The priest who murdered his mistress

Rumour had it that Don Pino Rizzo, a priest from Vittoriosa, murdered a woman on March 23, 1746 near the monastery of the nuns of St Scholastica as she did not want to let him into her house. She had been expressly prohibited to do so by her husband before he left the island the previous evening.

A dagger was used to stab the woman, who was believed to have been in an 18-year relationship with the priest, once in the chest.

“The murderer, licking the blood off the dagger, escaped to sanctuary in a church. Given the seriousness of the incident, with the woman being married and the case being premeditated for months, the murderer may be refused the enjoyment of immunity,” the book recalls.

Four years later, during the last day of carnival on February 14, Don Rizzo “ended his days miserably without even having time to confess”. He was being detained in the Bishop’s prison instead of in a church and hit his head on the staircase after a stone balustrade came loose. He tumbled down the stairs in what some believed could have been an act of suicide.

The execution procession route. Photo provided by William Zammit (acknowledgement Joseph Schirò)The execution procession route. Photo provided by William Zammit (acknowledgement Joseph Schirò)

Parade of the Greek pirates

At 5am on October 17, 1740, the bell of the Castellania, today’s Health Ministry on Merchants Street, Valletta, started to toll until 8.30am.

Three out of a group of 12 Greek seamen, who were condemned to death after mutinying and attacking Christian ships among others, were led out of a side door (in today’s St John Street). At the head of the procession, the crucifix was carried faced backwards. It was followed by 12 knight commanders clad in black sackcloth, followed by the parish priest of the Victory church, among others. Money was collected by way of alms to be used for the saying of Mass for the repose of the executed.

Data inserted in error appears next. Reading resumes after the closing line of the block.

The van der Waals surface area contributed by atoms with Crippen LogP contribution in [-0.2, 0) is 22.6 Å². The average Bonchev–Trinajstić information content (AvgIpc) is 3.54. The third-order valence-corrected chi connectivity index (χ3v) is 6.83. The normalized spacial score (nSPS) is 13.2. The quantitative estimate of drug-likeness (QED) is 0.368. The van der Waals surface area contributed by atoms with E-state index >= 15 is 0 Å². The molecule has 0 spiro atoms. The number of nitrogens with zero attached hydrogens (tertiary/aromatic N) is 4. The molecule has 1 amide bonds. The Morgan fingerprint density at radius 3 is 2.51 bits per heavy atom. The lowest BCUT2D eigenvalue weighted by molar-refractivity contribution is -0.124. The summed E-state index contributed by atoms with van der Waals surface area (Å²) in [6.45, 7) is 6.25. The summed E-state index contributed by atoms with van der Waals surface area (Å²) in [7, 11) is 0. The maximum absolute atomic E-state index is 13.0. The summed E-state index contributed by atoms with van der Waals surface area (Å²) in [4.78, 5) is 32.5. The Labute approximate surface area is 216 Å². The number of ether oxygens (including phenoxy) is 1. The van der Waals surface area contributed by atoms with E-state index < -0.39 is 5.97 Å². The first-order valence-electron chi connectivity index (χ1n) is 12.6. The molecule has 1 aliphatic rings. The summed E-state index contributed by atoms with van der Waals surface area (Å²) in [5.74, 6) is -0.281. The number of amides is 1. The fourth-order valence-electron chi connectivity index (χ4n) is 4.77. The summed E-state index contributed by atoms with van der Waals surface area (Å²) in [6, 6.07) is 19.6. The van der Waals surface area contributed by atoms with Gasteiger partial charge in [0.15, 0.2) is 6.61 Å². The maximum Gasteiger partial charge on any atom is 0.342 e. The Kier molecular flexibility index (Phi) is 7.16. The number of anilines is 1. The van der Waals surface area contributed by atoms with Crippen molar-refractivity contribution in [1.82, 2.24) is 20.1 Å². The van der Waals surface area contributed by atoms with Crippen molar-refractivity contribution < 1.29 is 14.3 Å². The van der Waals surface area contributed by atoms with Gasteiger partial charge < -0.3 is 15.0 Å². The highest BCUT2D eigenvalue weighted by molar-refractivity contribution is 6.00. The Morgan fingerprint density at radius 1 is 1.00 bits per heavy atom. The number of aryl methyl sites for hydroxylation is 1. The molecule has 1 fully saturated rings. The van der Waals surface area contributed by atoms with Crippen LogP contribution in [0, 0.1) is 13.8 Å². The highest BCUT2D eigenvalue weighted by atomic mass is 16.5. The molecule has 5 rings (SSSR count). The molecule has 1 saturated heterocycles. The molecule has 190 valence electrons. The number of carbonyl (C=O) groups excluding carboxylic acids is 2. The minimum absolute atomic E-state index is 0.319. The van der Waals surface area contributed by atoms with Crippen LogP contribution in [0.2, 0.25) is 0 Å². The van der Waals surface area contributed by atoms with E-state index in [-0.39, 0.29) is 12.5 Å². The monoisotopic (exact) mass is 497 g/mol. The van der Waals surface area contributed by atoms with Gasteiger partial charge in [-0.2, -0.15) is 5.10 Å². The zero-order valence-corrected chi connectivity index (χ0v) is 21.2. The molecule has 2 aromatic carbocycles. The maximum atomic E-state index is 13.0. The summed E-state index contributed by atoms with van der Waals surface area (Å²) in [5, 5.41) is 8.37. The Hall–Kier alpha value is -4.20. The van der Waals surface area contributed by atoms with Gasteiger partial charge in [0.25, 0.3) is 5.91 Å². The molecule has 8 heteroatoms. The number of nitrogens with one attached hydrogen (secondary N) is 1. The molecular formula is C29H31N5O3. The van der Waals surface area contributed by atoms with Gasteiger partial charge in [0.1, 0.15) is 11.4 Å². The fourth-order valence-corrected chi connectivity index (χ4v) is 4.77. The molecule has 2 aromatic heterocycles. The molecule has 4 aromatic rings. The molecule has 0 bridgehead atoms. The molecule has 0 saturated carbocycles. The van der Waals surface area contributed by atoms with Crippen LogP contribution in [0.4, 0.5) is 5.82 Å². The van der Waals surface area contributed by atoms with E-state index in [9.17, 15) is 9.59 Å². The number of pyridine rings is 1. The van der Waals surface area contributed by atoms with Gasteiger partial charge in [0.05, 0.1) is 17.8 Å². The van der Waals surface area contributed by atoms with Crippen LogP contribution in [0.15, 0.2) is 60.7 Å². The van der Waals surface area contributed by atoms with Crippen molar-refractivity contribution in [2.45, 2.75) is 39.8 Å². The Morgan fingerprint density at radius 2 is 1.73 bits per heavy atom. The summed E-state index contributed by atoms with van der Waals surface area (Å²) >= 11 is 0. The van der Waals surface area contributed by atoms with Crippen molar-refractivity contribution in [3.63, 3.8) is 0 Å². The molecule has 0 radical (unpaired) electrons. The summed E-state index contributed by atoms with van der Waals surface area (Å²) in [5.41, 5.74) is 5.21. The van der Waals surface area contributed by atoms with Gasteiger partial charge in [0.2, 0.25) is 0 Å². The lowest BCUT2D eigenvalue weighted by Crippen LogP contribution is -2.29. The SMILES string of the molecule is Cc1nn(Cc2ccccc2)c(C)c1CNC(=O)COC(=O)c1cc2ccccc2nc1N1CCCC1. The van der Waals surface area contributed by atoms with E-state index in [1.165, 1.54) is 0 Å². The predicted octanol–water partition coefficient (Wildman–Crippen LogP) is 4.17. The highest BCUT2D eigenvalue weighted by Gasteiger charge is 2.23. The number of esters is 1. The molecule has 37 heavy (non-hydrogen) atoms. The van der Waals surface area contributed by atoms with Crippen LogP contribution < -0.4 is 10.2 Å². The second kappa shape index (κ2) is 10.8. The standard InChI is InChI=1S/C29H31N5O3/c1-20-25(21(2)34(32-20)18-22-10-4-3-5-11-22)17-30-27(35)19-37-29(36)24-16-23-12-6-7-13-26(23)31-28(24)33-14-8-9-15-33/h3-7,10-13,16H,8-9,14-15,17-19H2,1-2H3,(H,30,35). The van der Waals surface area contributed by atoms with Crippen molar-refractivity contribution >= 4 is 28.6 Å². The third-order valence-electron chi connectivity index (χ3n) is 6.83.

The three were led down St Paul’s Street and then on to the spot where the Valletta closed market stands today before being paraded along Merchants Street, down St John’s and towards City Gate along Republic Street. They were hanged somewhere around the area where the War Memorial and the bus terminus are situated.

The procession was accompanied by armed officials who kept the crowd of onlookers at bay. At the end were the three leaders of the rebellion, all chained up and taken to the place of execution to witness the death of their companions before they themselves were executed in the following days.

The executions continued until October 23 and the corpses of the last three – the leaders – were quartered.

An original crime investigation plan of a murder that took place in July 1691 at Ħal Muxi, depicting that hamlet and Żebbuġ. The plan was originally part of a report investigating whether the accused, who had taken sanctuary in the church of St Mary at Ħal Muxi, was within the precincts of the church when he was fatally shot by government officials. Photo: Matthew MirabelliAn original crime investigation plan of a murder that took place in July 1691 at Ħal Muxi, depicting that hamlet and Żebbuġ. The plan was originally part of a report investigating whether the accused, who had taken sanctuary in the church of St Mary at Ħal Muxi, was within the precincts of the church when he was fatally shot by government officials. Photo: Matthew Mirabelli

The front cover shows one of the doors of the prison cells in the Castellania. Photo: Matthew Mirabelli. Right: This is the last thing the condemned would have seen before dying. A friar would climb onto a ladder and hold a tavoletta, like this wooden one, which belongs to the Confraternity of the Holy Rosary, depicting a crucifixion scene, close to the face of the condemned at the point of execution. Photo provided by William Zammit (Acknowledgement: the rector, Archconfraternity of the Holy Rosary and St Dominic’s Priory, Valletta)The front cover shows one of the doors of the prison cells in the Castellania. Photo: Matthew Mirabelli. Right: This is the last thing the condemned would have seen before dying. A friar would climb onto a ladder and hold a tavoletta, like this wooden one, which belongs to the Confraternity of the Holy Rosary, depicting a crucifixion scene, close to the face of the condemned at the point of execution. Photo provided by William Zammit (Acknowledgement: the rector, Archconfraternity of the Holy Rosary and St Dominic’s Priory, Valletta)